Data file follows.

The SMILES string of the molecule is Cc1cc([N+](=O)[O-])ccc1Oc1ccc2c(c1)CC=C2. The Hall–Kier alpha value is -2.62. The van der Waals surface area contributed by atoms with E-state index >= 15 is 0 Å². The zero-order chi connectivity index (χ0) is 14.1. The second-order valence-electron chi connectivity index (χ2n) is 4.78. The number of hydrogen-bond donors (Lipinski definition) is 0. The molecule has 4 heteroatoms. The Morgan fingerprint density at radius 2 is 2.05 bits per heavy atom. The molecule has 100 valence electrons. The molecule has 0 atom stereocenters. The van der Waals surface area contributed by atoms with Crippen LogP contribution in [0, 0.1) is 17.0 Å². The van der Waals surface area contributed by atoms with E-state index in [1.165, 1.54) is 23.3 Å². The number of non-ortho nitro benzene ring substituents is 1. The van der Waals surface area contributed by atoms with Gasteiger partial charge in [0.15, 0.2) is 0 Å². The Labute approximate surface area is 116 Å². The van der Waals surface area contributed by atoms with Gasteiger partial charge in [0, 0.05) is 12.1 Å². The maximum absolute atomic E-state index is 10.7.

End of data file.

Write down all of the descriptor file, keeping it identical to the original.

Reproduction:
The SMILES string of the molecule is Cc1cc([N+](=O)[O-])ccc1Oc1ccc2c(c1)CC=C2. The Hall–Kier alpha value is -2.62. The van der Waals surface area contributed by atoms with E-state index >= 15 is 0 Å². The zero-order chi connectivity index (χ0) is 14.1. The second-order valence-electron chi connectivity index (χ2n) is 4.78. The number of hydrogen-bond donors (Lipinski definition) is 0. The molecule has 4 heteroatoms. The Morgan fingerprint density at radius 2 is 2.05 bits per heavy atom. The molecule has 100 valence electrons. The molecule has 0 atom stereocenters. The van der Waals surface area contributed by atoms with Crippen LogP contribution in [0, 0.1) is 17.0 Å². The van der Waals surface area contributed by atoms with E-state index in [1.165, 1.54) is 23.3 Å². The number of non-ortho nitro benzene ring substituents is 1. The van der Waals surface area contributed by atoms with Gasteiger partial charge in [0.15, 0.2) is 0 Å². The Labute approximate surface area is 116 Å². The van der Waals surface area contributed by atoms with Gasteiger partial charge in [0, 0.05) is 12.1 Å². The maximum absolute atomic E-state index is 10.7.